by Neal Baker |
Jeff Berrill, 36, of Northampton, England, ran fraudulent wine investment firm Westminster Fine Wines from October 2011 until it was liquidated in February 2014.
A subsequent investigation has found that between August 2012 and May 2013, 11 investors who made claims against Berrill purchased at least 57 non-existent cases of wine from Westminster, paying £194,885 (USD 271980.53).
In total, documents suggest Berrill received £335,720 (USD 468,529.15) from conned clients, including those who have yet to make a claim against him, over the course of the company’s existence.
None of the money the company received went to buying fine wine on behalf of investors, a probe by the UK’s Insolvency Service found. Instead, it was used to fund Berrill’s lavish lifestyle.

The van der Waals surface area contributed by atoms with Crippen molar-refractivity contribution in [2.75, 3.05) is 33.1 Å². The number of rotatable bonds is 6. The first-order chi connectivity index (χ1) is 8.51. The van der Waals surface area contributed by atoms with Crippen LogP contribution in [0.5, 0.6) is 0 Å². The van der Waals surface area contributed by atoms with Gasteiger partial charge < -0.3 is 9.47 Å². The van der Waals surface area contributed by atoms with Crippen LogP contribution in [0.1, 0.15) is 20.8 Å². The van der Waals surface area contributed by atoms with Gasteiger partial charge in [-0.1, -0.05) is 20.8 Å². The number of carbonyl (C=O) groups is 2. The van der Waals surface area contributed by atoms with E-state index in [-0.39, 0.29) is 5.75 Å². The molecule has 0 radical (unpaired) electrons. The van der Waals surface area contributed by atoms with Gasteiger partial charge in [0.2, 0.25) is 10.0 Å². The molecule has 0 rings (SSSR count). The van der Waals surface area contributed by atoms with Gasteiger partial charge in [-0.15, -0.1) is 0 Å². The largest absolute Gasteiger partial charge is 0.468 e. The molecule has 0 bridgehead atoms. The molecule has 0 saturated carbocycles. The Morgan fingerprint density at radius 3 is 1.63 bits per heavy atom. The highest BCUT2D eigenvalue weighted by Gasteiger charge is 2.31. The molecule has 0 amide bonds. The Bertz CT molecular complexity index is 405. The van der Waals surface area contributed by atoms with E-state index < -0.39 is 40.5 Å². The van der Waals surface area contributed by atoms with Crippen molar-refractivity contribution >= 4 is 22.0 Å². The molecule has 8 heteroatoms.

As much as £61,854 of the company’s ill-gotten money was spent by Berrill on restaurants, staying in hotels, and on shopping.
In November last year, Berrill was convicted on five counts of false representation and was sentenced to 12 months imprisonment, suspended for 24 months.
Today (1 March) Berrill has also been banned from directing a company for 12 years, preventing him from running a company until March 2028.
Commenting on the disqualification, Cheryl Lambert, chief investigator at the Insolvency Service, said: “Mr Berrill misled investors and did not purchase the wine for which they had paid at least £194,885.
“Investors’ money was spent and records were not maintained to account for how the funds were disposed of, which could have enabled them to recover some of the money.
“Mr Berrill’s conduct demonstrates that he is unfit to be a director of a company and taking action against him is a warning to all directors to seriously consider their actions and to comply with their obligations.”